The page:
Maternal Desire: On Children, Love, and the Inner Life, by Daphne de Marneffe. New York: Little, Brown and Company, 2004. ISBN 0-316-05995-1.
This book delves into something that we as a culture are not sure how to make time for or respect – that desire to bear and nurture children that makes you miss having a baby in your arms and causes you to ponder whether you should get pregnant just one more time. The aim of this book is not to argue for stay-at-home motherhood for everyone. Rather, it examines the role maternal desire plays in any mother’s life (regardless, by the way, of social class). De Marneffe is a psychologist with her own practice and a mother of three. This is probably the most academic of these four books, but is still a good read and has a lot to say about motherhood and the female psyche.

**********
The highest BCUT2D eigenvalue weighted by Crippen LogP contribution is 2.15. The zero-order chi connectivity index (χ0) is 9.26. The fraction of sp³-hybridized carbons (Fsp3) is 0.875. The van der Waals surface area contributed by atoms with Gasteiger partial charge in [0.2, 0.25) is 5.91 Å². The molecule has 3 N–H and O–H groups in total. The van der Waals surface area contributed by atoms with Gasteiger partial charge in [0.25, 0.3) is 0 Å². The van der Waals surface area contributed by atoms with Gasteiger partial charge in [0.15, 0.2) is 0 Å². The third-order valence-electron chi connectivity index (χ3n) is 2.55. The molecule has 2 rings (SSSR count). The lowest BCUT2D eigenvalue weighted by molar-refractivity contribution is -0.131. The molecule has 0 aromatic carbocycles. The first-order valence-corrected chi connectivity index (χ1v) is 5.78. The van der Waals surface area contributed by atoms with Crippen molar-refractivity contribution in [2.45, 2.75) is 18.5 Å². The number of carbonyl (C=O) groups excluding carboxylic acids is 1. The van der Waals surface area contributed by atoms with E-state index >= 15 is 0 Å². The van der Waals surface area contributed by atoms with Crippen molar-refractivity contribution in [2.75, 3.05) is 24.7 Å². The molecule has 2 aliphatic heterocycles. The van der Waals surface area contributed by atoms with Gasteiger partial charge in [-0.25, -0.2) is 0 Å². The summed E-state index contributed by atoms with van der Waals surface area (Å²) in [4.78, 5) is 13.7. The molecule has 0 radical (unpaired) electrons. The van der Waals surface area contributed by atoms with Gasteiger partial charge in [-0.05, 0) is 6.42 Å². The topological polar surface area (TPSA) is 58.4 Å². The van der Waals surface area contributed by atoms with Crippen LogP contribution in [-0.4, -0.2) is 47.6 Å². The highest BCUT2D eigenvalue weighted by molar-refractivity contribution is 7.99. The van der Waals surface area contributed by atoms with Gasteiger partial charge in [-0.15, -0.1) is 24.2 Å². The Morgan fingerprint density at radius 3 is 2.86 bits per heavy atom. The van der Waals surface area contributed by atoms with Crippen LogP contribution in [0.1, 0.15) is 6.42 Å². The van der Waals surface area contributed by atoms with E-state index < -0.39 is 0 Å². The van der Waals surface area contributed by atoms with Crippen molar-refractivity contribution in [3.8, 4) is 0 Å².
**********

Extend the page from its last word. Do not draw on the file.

The Bitch in the House: 26 Women Tell the TRUTH About Sex, Solitude, Work, Motherhood, and Marriage. Cathi Hanauer, ed. New York, NY: Perennial, 2003. ISBN 0-06-093646-0.
This last is a book of personal essays, written by women out “in the field,” who are thinking deeply about the issues that confuse many of us nowadays: motherhood, careers, and relationships with men/husbands. 26 women wrote original pieces for this book about – well, about the cracks in between the worlds of home and work, ideals and reality. Wanting to be married, but not wanting to be a Wife; wanting to share childcare 50-50 with one’s husband, but wanting to feel like the “main” parent; wanting to be a focused career woman but haunted by the desire to be a nice “mommy” as well…these are some of the topics tackled in this highly readable book of post-feminist era pieces. I could not put it down once I picked it up: I was so relieved to hear the voices of these women who grapple with some of the same things that puzzle me.